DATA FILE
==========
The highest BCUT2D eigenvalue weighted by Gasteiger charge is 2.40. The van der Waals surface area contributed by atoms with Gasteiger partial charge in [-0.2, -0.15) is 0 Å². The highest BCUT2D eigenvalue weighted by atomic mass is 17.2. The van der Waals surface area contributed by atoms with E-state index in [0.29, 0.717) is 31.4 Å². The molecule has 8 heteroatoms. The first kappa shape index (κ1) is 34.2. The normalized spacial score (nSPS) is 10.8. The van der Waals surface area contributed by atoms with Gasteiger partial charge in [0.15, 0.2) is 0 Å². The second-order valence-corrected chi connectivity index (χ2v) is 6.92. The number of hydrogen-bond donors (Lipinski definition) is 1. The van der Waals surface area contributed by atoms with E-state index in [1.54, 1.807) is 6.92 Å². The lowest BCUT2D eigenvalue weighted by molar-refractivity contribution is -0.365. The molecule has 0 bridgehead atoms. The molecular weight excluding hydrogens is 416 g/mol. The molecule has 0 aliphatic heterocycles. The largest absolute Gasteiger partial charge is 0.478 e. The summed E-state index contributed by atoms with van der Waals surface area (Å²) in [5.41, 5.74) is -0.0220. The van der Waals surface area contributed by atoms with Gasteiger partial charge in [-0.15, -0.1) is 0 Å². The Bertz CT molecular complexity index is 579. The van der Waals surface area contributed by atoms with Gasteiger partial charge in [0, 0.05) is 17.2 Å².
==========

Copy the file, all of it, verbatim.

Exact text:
The highest BCUT2D eigenvalue weighted by Gasteiger charge is 2.40. The van der Waals surface area contributed by atoms with Gasteiger partial charge in [-0.2, -0.15) is 0 Å². The highest BCUT2D eigenvalue weighted by atomic mass is 17.2. The van der Waals surface area contributed by atoms with E-state index in [0.29, 0.717) is 31.4 Å². The molecule has 8 heteroatoms. The first kappa shape index (κ1) is 34.2. The normalized spacial score (nSPS) is 10.8. The van der Waals surface area contributed by atoms with Gasteiger partial charge in [0.15, 0.2) is 0 Å². The second-order valence-corrected chi connectivity index (χ2v) is 6.92. The number of hydrogen-bond donors (Lipinski definition) is 1. The van der Waals surface area contributed by atoms with E-state index in [1.54, 1.807) is 6.92 Å². The lowest BCUT2D eigenvalue weighted by molar-refractivity contribution is -0.365. The molecule has 0 bridgehead atoms. The molecular weight excluding hydrogens is 416 g/mol. The molecule has 0 aliphatic heterocycles. The largest absolute Gasteiger partial charge is 0.478 e. The summed E-state index contributed by atoms with van der Waals surface area (Å²) in [5.41, 5.74) is -0.0220. The van der Waals surface area contributed by atoms with Gasteiger partial charge in [-0.15, -0.1) is 0 Å². The Bertz CT molecular complexity index is 579. The van der Waals surface area contributed by atoms with Gasteiger partial charge in [0, 0.05) is 17.2 Å².